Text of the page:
Tanpin Kanri Case
Tanpin Kanri is best described as the customer and the employees deciding what sells in the store, and not the company. First the customers come in and buy what is in the store. Then the employees observe what is selling and what is being a shelf warmer. From there the store employees will make decision about what to put on the selves, so that all items will sell. As a former retail employee, I believe this is a great concept. Store employees know what the customers want because they interact with them on a daily basis and can predict what will sell and what won’t. Employees are told by the customers what they like and dislike about a product and what they want to see. Customers even include what they expected to see from the store. Customers are very opinionated and want what they want. If they have a particular item in mind there is no sales pitch that can change the image they have in their head. With Tanpin Kanri, the customer needs are met and are decided by the customer, not the company trying to push a product or assuming what the customer might want. Q2.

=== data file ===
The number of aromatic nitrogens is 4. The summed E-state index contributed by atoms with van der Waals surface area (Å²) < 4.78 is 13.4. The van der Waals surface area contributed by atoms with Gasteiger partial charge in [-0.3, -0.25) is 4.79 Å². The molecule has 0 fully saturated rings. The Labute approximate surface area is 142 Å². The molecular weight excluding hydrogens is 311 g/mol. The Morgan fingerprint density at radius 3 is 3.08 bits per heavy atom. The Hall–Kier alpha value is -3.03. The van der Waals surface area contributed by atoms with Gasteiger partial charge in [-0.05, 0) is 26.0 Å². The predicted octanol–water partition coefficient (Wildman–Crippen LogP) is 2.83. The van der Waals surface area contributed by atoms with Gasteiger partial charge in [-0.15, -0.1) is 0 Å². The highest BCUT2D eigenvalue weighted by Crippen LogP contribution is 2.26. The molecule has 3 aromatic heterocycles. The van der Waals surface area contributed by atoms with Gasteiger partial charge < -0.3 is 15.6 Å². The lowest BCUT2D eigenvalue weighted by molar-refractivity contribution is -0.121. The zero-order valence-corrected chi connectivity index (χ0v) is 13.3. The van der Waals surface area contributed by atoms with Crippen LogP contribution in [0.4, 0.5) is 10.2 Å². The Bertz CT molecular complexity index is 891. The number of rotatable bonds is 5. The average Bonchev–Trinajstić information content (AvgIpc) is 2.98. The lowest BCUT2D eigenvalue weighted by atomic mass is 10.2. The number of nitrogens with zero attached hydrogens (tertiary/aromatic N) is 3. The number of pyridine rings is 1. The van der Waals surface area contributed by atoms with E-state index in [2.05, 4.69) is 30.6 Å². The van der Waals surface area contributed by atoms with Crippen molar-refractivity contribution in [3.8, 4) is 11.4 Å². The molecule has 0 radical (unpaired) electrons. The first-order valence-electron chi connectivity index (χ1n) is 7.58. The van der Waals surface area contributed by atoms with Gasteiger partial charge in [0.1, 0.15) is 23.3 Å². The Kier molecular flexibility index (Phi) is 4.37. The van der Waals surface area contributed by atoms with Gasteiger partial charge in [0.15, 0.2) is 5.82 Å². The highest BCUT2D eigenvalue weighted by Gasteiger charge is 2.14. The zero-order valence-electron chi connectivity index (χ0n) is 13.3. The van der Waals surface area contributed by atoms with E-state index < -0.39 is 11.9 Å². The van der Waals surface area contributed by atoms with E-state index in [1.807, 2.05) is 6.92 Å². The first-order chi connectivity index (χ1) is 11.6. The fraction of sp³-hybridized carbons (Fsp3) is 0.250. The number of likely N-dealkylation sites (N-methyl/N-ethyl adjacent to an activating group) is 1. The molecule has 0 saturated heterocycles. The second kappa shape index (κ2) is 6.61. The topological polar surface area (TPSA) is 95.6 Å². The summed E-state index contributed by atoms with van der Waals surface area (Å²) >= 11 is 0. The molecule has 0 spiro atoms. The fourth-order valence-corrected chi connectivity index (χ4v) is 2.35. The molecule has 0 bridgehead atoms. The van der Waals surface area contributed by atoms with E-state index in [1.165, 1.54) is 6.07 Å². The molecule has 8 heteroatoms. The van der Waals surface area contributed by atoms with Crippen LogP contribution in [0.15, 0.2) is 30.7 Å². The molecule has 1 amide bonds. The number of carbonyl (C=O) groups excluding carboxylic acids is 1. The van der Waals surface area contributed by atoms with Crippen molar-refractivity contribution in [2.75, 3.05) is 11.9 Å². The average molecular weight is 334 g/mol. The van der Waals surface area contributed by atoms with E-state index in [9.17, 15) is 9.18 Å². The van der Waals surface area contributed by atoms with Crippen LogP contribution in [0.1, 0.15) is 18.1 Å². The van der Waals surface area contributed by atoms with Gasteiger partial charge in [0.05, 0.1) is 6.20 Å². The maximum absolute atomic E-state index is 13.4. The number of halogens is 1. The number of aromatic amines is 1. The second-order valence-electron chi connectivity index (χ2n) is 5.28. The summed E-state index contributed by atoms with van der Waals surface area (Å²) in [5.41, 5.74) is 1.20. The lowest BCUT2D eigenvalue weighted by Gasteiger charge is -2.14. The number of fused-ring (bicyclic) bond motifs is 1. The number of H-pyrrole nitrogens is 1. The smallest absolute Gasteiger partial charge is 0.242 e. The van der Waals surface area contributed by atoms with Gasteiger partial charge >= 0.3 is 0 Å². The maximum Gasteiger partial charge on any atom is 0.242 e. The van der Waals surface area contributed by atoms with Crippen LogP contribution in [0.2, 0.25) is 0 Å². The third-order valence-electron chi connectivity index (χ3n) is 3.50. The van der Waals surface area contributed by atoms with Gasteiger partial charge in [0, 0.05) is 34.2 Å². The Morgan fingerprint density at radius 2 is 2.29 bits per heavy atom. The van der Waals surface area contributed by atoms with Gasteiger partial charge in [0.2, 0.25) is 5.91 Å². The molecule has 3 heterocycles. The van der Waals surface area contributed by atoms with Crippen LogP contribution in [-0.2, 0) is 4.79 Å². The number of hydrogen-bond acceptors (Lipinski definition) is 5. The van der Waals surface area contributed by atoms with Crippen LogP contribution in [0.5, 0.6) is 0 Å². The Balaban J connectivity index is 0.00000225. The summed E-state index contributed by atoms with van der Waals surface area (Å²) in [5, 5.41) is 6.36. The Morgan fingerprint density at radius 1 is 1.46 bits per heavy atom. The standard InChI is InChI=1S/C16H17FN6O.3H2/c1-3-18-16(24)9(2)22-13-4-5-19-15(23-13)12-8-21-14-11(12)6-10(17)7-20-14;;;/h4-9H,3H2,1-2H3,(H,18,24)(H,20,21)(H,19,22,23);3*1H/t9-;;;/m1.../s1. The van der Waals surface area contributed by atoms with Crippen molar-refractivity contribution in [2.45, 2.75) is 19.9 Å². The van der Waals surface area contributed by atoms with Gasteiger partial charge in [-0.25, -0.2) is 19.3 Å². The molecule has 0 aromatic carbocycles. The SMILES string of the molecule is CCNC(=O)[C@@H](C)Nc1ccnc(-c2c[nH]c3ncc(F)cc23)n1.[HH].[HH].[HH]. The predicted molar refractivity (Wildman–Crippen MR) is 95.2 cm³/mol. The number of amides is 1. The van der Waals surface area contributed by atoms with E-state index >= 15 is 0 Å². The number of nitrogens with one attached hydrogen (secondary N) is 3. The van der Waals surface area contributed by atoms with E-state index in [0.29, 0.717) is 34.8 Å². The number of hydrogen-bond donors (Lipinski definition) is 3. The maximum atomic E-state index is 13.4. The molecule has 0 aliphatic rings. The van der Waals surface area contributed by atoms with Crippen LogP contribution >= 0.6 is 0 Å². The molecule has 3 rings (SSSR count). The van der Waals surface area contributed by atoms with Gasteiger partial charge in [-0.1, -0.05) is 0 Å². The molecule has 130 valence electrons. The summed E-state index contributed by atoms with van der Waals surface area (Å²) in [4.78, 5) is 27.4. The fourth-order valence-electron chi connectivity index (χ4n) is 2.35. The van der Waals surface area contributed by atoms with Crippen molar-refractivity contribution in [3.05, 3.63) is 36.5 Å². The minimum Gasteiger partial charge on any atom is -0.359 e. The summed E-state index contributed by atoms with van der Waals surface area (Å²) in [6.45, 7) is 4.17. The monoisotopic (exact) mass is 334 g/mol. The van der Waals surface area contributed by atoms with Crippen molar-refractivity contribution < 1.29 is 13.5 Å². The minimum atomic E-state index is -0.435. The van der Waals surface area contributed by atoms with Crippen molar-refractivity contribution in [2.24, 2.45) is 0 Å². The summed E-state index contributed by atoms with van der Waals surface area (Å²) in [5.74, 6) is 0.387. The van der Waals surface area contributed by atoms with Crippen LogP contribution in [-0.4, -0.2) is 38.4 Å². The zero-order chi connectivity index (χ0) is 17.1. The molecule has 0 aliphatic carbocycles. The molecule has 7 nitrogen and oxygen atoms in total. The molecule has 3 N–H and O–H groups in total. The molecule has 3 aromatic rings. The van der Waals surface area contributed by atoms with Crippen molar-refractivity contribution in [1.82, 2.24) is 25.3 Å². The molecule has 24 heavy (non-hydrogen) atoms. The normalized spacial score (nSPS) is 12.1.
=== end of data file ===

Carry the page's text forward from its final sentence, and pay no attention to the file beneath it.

Tanpin Kanri may include too many responsibilities for hourly or part time employees. If Seven-Eleven hired full time employees responsible for the Tanpin Kanri and actively asked for the opinions of the hourly and part time employees, this may alleviate some stress for part time workers. Many times part time employees are there for the paycheck only, not to be part of the company. Although giving part time employees more responsibility does increase sales according to the research the company has done. This does give employees an extra interest in the company and in the position they hold.
Tanpin Kanri needs to be more detailed. Employees need to go beyond the numbers of what is selling and add in details of why the customer likes the product. It would be beneficial for the employee to talk to the customer and receive the information. Each product should have an extra...
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